Kreg R3 vs K4: Why You Might Prefer the Latter

by | Comparisons (Tools), Home Improvement

So…you’re looking forward to your first home improvement project with a Kreg jig. No surprise about your choice of a brand here. Kreg still manufactures the best pocket hole joints you can work with.

What I see many beginner DIYers being torn about is whether they should pick the basic Kreg R3 or the more sophisticated K4 jig.

I hate saying a simple “Well, it depends!”, so I thought I’d write a post outlining the main differences between these two jigs. Honestly, there are some important points to discuss here.

In short, if you are looking to do basic home improvement work, the R3 jig will be enough. It’s great for small-scale projects like broken chairs or drawer boxes.

If you plan on doing DIY projects frequently and want a faster, more versatile tool – the K4 is a significant improvement. It’s pretty much worth it.

One crucial factor to consider is the number of pocket holes you’ll be dealing with in a project. Kreg themselves mention that the R3 is best suited to modest home improvement work involving 10 to 25 pocket holes. The K4 has double the output potential:

Is this an arbitrary number? Why is the K4 better suited for bigger DIY projects?

Let’s take a look.

4 important advantages of the Kreg K4 over R3

I realize some of you might be pretty busy, so here’s a bullet point list of what K4 does better. I’ll expand more on these after that:

  • 3 drill holes – an extra one over the 2-hole system of R3

  • Faster clamping mechanism with a convenient toggle

  • Portable drill guide block that can be removed for upgrades

  • Better quality drill guides

As you can see, all of these improvements point to a single conclusion:

If you want to do more projects at a faster rate, the K4 has got you covered.

Sticking to the upgraded drill hole structure of the whole “K” family of Kregs, K4 pairs the three drill holes with significantly improved clamping. Yes, you won’t notice this that much if you work on small tasks like repairing broken chairs.

However! If you see yourself attaching bigger pieces of wood – cabinets, wardrobes etc., this improvement will save you hours of work. R3 and K4 produce the same pocket holes, but the latter speeds up the process significantly.

(Not to mention it’ll be easier on your hands – a convenient clamping mechanism with easy toggling won’t tire them at all).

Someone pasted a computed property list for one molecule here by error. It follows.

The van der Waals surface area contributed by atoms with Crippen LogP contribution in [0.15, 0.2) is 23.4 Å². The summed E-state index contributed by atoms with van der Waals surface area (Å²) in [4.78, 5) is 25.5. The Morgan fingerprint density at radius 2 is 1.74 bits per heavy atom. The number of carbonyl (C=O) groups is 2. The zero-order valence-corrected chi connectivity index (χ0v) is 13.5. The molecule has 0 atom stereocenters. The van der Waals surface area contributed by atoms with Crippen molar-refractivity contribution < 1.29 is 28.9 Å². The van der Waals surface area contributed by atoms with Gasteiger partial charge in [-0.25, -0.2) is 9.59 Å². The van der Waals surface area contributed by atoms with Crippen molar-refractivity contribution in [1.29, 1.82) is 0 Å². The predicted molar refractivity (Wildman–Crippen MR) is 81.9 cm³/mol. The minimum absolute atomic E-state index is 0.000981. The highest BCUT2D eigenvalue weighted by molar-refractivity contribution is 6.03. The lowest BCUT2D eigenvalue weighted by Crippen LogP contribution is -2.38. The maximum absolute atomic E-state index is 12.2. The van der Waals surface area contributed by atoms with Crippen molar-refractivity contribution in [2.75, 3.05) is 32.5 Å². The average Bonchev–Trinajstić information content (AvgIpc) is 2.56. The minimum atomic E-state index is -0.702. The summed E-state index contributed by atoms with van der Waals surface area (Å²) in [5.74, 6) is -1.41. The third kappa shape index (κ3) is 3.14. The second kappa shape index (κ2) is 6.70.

Here’s a K4 product tour that demonstrates this:

Portable drill guide block = more flexible DIY

As I mentioned, another very important difference is that K4 has a removable drill guide block. What this means is that you can upgrade it depending on the kind of DIY work you want to do.

With Kreg tools, this means that you can switch to either the Micro-Pocket drill guides or the HD variation.

Micro-Pocket is great for low-profile pocket holes and thinner stock with its extended support of tight 1/2″ pocket holes. Those narrow wood pieces you couldn’t join as tightly with standard drill guides are now a breeze.

As far as the HD block goes, this one is for better working with 1 1/2″ extra thick stock. It’s also pretty good with 2x4s, or for tasks like wall framing for example. The #14 screws are even tougher than usual and deliver sturdiness you’d need with more demanding projects.

Keep in mind that both the Micro-Pocket and HD have to be bought separately. Nevertheless, you have the option to switch to them with the K4. A luxury you don’t have if you stick to R3.

So…is the R3 better at anything?

Not per se, but if you’re not into larger projects or are OK with a more modest working pace…Well, the price of R3 is pretty attractive.

After all, in terms of construction, both jigs are the same. R3 sticks to the high-grade Kreg standards despite the cheaper price tag. It’s made of glass-reinforced nylon that is more than durability.

The R3 pocket hole system also works fine with 1/2″ to 1 1/2″ thick wood, so there is no difference in the general support between the two models. Keep in mind that, however, you’re losing some precision due to the lack of Micro-Pocket/HD support.

I have to admit it, though – for a total rookie, the R3 is the easiest tool to set up ever. So newcomers to DIY matters, this will come in more than handy. Here’s a short setup video:

What about further tool extensions?

As I noted in my article on the “K” family – comparing K4 and K5, stock Kregs can feel somewhat limited with their material thickness support.

You can extend the capabilities of both R3 and K4 with face clamps. They come in three sizes of 2″, 3″ and 6″. Remember that the sizes run larger than the actual thickness support – the 3″ clamp will actually properly fit with wood that’s 2 3/4″ thick.

Concluding thoughts

Honestly, the K4 jig is a substantial enough improvement to consider over the R3. For the more curious and adventurous home owner, it opens up a world of easier, faster DIY work.

For people who prefer small scale projects and don’t tinker around the house that much, R3 is a modest yet efficient choice.

In my opinion, the vastly improved clamping and three drill holes allowing for way faster output are an essential DIY sidekick. I wouldn’t glance over them for a few bucks.

Founder of ToolingFun. Couldn't even change a lightbulb in my teenage years. Discovered the joy of DIY projects during my 2nd year in college. All about tinkering around, trying fun tools and projects, and giving my opinion on industry brands!